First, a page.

The barrier layer 64 is a planar blanket layer disposed on dielectric layer 72 and reference layer 66, outside the trench 74. The barrier layer 64 is located between reference layer 66 and sense layers 62a and 62b. In the exemplary embodiment, barrier layer 64 is an insulator through which an electrical charge tunnels during read operations. Electrical charge tunneling occurs in response to a voltage across a selected word line 52a and 52b and the bit line 54a.

The sense layers 62a and 62b are formed on the planar barrier layer 64. The sense layers 62a and 62b are aligned with reference layer 66 along the length of trench 74 and insulated from reference layer 66 by barrier layer 64. The sense layers 62a and 62b have an alterable orientation of magnetization. A memory cell 46 comprises reference layer 66, barrier layer 64 and one of the sense layers 62a and 62b.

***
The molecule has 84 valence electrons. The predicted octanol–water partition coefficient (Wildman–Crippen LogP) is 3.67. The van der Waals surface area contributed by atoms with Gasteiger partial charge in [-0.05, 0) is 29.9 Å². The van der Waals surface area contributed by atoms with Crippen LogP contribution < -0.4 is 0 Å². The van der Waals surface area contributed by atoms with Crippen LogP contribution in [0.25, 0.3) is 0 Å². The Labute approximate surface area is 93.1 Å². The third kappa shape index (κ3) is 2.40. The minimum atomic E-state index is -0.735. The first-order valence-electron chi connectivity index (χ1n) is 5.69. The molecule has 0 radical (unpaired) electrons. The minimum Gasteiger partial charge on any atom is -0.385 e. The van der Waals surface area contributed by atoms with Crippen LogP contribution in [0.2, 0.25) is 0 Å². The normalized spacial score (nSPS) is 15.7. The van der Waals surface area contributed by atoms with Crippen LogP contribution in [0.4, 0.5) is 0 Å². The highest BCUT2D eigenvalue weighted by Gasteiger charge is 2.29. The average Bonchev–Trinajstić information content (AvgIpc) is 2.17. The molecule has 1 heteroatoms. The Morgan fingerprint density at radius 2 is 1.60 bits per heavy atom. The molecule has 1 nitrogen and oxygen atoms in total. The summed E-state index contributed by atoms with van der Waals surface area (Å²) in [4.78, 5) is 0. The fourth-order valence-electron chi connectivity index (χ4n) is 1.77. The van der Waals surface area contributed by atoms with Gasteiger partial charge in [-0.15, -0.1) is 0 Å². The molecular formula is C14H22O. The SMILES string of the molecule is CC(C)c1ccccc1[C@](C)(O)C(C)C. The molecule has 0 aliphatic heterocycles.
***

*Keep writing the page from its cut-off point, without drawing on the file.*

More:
The word lines 52a and 52b are conductors formed on barrier layer 64 and sense layers 62a and 62b. The word lines 52a and 52b are patterned to be narrower than sense layers 62a and 62b along the length dimension into the page and parallel to trench 74. The word lines 52a and 52b are insulated from reference layer 66 by barrier layer 64 and dielectric layer 72. The word lines 52a and 52b and bit line 54a are electrically coupled to read/write circuit 44.